The Angels of Mons
The Angels of Mons (or The Bowmen and other Legends of the War) is a collection of stories written by Welsh author Arthur Machen.
In September 1914, two months after the outbreak of World War One, Machen published a short story called The Bowmen in the London Evening News. It describes how phantom archers from the Battle of Agincourt had come to the rescue of British soldiers fighting against the Germans in the Battle of Mons a month earlier.
The story was not labelled as fiction and the author soon became to receive enquiries from readers asking for verification of these ghostly archers, who had apparently been summoned by Saint George, the patron saint of England.
It appears Machen did not intend to create a hoax, but that the public, just starting to grasp the full horrors of World War One’s mechanized warfare and its heavy death toll, was ready to believe that a ghostly miracle had occurred in France.
Rumors were followed by more rumors and fiction started to become fact in the minds of some. Machen’s story took on a life of its own. Spiritualist magazine wrote about the ghostly bowmen while some people took the story of the angel archers as a sign that God was on Britain’s side.
In 1914, Machen published a book, The Angels of Mons, in order to put the record straight. In the preface he states that the story is fiction. The book became a bestseller, but the public belief in the story became stronger and more reports of angels on the battlefields started to appear.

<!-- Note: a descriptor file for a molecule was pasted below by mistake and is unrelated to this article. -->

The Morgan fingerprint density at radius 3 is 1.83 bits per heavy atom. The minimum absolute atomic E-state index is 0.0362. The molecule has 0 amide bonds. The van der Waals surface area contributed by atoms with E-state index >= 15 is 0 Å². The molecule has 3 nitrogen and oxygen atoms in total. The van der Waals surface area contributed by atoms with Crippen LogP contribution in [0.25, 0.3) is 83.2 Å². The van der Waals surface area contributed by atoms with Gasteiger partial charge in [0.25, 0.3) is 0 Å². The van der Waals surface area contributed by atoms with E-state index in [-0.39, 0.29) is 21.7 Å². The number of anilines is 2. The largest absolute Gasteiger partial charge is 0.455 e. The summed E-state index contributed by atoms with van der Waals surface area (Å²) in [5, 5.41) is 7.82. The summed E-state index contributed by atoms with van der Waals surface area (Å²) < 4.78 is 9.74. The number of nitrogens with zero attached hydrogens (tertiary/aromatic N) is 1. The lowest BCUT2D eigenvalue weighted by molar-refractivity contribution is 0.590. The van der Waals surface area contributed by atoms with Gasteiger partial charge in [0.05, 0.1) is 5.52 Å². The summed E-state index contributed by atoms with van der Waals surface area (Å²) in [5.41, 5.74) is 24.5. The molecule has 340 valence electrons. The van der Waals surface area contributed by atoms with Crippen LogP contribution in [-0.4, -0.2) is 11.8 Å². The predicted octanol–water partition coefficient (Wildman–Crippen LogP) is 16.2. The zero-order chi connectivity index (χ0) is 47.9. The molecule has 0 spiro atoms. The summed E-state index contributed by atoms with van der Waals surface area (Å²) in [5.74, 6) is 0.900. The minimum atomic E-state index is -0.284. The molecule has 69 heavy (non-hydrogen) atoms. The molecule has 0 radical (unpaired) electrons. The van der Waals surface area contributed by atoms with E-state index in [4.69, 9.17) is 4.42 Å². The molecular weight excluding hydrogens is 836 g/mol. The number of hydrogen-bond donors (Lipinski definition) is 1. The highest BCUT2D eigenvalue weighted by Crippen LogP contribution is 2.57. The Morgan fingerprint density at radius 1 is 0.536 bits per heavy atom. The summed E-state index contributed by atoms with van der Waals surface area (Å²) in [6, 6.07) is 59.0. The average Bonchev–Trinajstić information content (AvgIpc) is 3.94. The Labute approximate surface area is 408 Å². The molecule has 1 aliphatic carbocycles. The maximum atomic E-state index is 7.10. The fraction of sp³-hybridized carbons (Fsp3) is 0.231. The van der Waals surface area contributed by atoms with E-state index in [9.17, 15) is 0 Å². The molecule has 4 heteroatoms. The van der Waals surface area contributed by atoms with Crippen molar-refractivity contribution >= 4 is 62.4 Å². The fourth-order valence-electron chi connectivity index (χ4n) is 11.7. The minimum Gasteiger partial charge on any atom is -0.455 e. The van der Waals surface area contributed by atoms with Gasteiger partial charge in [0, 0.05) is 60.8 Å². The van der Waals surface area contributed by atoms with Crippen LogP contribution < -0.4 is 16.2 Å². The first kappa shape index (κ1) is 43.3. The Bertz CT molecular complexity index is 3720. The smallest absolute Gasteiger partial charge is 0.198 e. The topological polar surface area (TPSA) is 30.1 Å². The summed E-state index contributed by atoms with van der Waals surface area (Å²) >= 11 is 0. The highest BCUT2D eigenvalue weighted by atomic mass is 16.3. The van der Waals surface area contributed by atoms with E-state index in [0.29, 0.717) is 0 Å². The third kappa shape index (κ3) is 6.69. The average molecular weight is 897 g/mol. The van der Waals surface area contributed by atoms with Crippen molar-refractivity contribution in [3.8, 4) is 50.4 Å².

The foreword of The Angels of Mons is an long examination of why some people believed the story was true. Machen tries to explain how the rumors began. Reading between the lines, the key theme is really religion, which was still a very strong aspect of British life in 1914 and the public wanted, expected even, miracles.
After the foreword, The Bowmen tale, which is fairly short, is recounted and then followed by more of Machen’s war-themed short stories. The author paints a very dark picture of the Germans and continues to play on the belief that spirits are appearing on battlefields. His final story sees the Greek heroes from Troy visit the trenches of Gallipoli.
Total Running Time (TRT): 1 hour, 5 min. Reading by R. S. Steinberg.
Arthur Machen (1863-1947) was a Welsh author and mystic of the 1890s and early 20th century. He is best known for his influential supernatural, fantasy, and horror fiction. His novella "The Great God Pan" (1890; 1894) has garnered a reputation as a classic of horror (Stephen King has called it "Maybe the best [horror story] in the English language"). He is also well known for his leading role in creating the legend of the Angels of Mons.